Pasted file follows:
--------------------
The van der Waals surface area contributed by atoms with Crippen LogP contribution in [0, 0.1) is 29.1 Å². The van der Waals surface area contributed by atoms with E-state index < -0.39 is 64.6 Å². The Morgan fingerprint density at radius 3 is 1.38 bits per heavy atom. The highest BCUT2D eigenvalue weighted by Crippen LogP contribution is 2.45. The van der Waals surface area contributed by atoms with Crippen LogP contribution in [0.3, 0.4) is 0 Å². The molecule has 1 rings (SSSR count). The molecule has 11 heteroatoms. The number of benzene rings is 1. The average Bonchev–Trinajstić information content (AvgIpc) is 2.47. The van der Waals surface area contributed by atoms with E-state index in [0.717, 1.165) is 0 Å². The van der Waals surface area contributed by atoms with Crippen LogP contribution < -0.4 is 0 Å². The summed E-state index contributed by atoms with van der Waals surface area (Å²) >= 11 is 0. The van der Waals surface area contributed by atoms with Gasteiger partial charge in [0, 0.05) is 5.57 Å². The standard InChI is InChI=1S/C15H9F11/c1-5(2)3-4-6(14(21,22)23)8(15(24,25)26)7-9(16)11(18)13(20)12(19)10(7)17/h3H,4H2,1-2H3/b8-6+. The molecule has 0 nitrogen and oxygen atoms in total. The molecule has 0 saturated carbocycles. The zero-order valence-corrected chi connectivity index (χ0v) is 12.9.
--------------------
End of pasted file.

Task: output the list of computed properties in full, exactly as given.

The van der Waals surface area contributed by atoms with Crippen LogP contribution in [0, 0.1) is 29.1 Å². The van der Waals surface area contributed by atoms with E-state index < -0.39 is 64.6 Å². The Morgan fingerprint density at radius 3 is 1.38 bits per heavy atom. The highest BCUT2D eigenvalue weighted by Crippen LogP contribution is 2.45. The van der Waals surface area contributed by atoms with Crippen LogP contribution in [0.3, 0.4) is 0 Å². The molecule has 1 rings (SSSR count). The molecule has 11 heteroatoms. The number of benzene rings is 1. The average Bonchev–Trinajstić information content (AvgIpc) is 2.47. The van der Waals surface area contributed by atoms with E-state index in [0.717, 1.165) is 0 Å². The van der Waals surface area contributed by atoms with Crippen LogP contribution < -0.4 is 0 Å². The summed E-state index contributed by atoms with van der Waals surface area (Å²) >= 11 is 0. The van der Waals surface area contributed by atoms with Gasteiger partial charge in [0, 0.05) is 5.57 Å². The standard InChI is InChI=1S/C15H9F11/c1-5(2)3-4-6(14(21,22)23)8(15(24,25)26)7-9(16)11(18)13(20)12(19)10(7)17/h3H,4H2,1-2H3/b8-6+. The molecule has 0 nitrogen and oxygen atoms in total. The molecule has 0 saturated carbocycles. The zero-order valence-corrected chi connectivity index (χ0v) is 12.9.